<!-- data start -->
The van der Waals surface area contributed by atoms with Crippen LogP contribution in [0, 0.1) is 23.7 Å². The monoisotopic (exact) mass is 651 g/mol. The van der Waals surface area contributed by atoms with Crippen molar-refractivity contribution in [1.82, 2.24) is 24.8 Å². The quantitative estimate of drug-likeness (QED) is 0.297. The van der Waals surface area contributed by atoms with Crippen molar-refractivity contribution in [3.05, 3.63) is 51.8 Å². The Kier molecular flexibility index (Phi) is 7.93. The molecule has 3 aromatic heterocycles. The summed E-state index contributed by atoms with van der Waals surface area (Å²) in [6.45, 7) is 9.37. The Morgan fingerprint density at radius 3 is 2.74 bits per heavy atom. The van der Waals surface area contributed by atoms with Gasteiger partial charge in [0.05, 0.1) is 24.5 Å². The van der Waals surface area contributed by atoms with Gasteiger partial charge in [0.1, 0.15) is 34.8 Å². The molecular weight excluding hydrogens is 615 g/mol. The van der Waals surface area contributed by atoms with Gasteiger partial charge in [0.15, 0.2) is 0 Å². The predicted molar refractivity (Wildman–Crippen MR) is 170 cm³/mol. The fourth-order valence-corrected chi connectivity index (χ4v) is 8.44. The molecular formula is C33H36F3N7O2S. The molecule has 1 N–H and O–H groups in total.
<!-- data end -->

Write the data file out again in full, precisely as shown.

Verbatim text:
The van der Waals surface area contributed by atoms with Crippen LogP contribution in [0, 0.1) is 23.7 Å². The monoisotopic (exact) mass is 651 g/mol. The van der Waals surface area contributed by atoms with Crippen molar-refractivity contribution in [1.82, 2.24) is 24.8 Å². The quantitative estimate of drug-likeness (QED) is 0.297. The van der Waals surface area contributed by atoms with Crippen molar-refractivity contribution in [3.05, 3.63) is 51.8 Å². The Kier molecular flexibility index (Phi) is 7.93. The molecule has 3 aromatic heterocycles. The summed E-state index contributed by atoms with van der Waals surface area (Å²) in [6.45, 7) is 9.37. The Morgan fingerprint density at radius 3 is 2.74 bits per heavy atom. The van der Waals surface area contributed by atoms with Gasteiger partial charge in [0.05, 0.1) is 24.5 Å². The van der Waals surface area contributed by atoms with Gasteiger partial charge in [0.1, 0.15) is 34.8 Å². The molecular weight excluding hydrogens is 615 g/mol. The van der Waals surface area contributed by atoms with Gasteiger partial charge in [0.15, 0.2) is 0 Å². The predicted molar refractivity (Wildman–Crippen MR) is 170 cm³/mol. The fourth-order valence-corrected chi connectivity index (χ4v) is 8.44. The molecular formula is C33H36F3N7O2S. The molecule has 1 N–H and O–H groups in total.